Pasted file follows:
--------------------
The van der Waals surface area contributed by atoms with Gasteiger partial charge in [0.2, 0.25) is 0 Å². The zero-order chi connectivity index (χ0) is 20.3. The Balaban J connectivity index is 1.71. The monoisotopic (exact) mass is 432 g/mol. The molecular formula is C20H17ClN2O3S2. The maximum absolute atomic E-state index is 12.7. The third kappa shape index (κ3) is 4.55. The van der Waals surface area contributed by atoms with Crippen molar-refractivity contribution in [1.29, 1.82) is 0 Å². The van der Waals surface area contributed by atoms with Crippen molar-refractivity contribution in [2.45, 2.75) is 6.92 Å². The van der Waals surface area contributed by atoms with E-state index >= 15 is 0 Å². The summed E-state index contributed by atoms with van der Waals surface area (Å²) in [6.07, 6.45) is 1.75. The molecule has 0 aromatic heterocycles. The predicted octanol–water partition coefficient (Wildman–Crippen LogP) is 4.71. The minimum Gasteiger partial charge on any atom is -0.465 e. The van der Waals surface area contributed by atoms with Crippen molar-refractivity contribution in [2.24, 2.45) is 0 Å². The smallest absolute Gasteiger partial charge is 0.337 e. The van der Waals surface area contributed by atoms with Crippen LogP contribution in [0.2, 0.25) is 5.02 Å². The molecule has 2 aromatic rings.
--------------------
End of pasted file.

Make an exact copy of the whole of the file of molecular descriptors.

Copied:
The van der Waals surface area contributed by atoms with Gasteiger partial charge in [0.2, 0.25) is 0 Å². The zero-order chi connectivity index (χ0) is 20.3. The Balaban J connectivity index is 1.71. The monoisotopic (exact) mass is 432 g/mol. The molecular formula is C20H17ClN2O3S2. The maximum absolute atomic E-state index is 12.7. The third kappa shape index (κ3) is 4.55. The van der Waals surface area contributed by atoms with Crippen molar-refractivity contribution in [1.29, 1.82) is 0 Å². The van der Waals surface area contributed by atoms with Crippen molar-refractivity contribution in [2.45, 2.75) is 6.92 Å². The van der Waals surface area contributed by atoms with E-state index >= 15 is 0 Å². The summed E-state index contributed by atoms with van der Waals surface area (Å²) in [6.07, 6.45) is 1.75. The molecule has 0 aromatic heterocycles. The predicted octanol–water partition coefficient (Wildman–Crippen LogP) is 4.71. The minimum Gasteiger partial charge on any atom is -0.465 e. The van der Waals surface area contributed by atoms with Crippen molar-refractivity contribution in [2.24, 2.45) is 0 Å². The smallest absolute Gasteiger partial charge is 0.337 e. The van der Waals surface area contributed by atoms with Crippen LogP contribution in [0.2, 0.25) is 5.02 Å². The molecule has 2 aromatic rings.